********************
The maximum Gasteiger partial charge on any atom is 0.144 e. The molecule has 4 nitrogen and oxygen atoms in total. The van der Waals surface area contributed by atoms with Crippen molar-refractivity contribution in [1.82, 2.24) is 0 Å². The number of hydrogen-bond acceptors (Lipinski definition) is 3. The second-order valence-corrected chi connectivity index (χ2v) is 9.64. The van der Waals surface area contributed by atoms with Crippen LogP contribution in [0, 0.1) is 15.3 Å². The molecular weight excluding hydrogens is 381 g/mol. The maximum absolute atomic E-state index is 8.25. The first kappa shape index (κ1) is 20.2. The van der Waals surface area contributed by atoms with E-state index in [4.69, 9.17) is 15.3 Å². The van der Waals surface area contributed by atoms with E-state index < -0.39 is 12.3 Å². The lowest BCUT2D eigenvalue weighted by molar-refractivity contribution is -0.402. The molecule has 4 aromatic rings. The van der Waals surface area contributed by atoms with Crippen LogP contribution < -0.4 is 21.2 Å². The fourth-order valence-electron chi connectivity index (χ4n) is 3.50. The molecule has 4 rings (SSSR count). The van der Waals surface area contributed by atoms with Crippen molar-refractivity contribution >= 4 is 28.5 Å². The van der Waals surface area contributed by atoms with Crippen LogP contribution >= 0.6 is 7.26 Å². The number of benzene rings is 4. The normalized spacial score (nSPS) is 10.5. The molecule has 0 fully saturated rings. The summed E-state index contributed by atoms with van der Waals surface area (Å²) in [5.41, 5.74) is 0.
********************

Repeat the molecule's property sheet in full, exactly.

The maximum Gasteiger partial charge on any atom is 0.144 e. The molecule has 4 nitrogen and oxygen atoms in total. The van der Waals surface area contributed by atoms with Crippen molar-refractivity contribution in [1.82, 2.24) is 0 Å². The number of hydrogen-bond acceptors (Lipinski definition) is 3. The second-order valence-corrected chi connectivity index (χ2v) is 9.64. The van der Waals surface area contributed by atoms with Crippen LogP contribution in [0, 0.1) is 15.3 Å². The molecular weight excluding hydrogens is 381 g/mol. The maximum absolute atomic E-state index is 8.25. The first kappa shape index (κ1) is 20.2. The van der Waals surface area contributed by atoms with E-state index in [4.69, 9.17) is 15.3 Å². The van der Waals surface area contributed by atoms with E-state index < -0.39 is 12.3 Å². The lowest BCUT2D eigenvalue weighted by molar-refractivity contribution is -0.402. The molecule has 4 aromatic rings. The van der Waals surface area contributed by atoms with Crippen LogP contribution < -0.4 is 21.2 Å². The fourth-order valence-electron chi connectivity index (χ4n) is 3.50. The molecule has 4 rings (SSSR count). The van der Waals surface area contributed by atoms with Crippen molar-refractivity contribution >= 4 is 28.5 Å². The van der Waals surface area contributed by atoms with Crippen LogP contribution >= 0.6 is 7.26 Å². The number of benzene rings is 4. The normalized spacial score (nSPS) is 10.5. The molecule has 0 fully saturated rings. The summed E-state index contributed by atoms with van der Waals surface area (Å²) in [5.41, 5.74) is 0.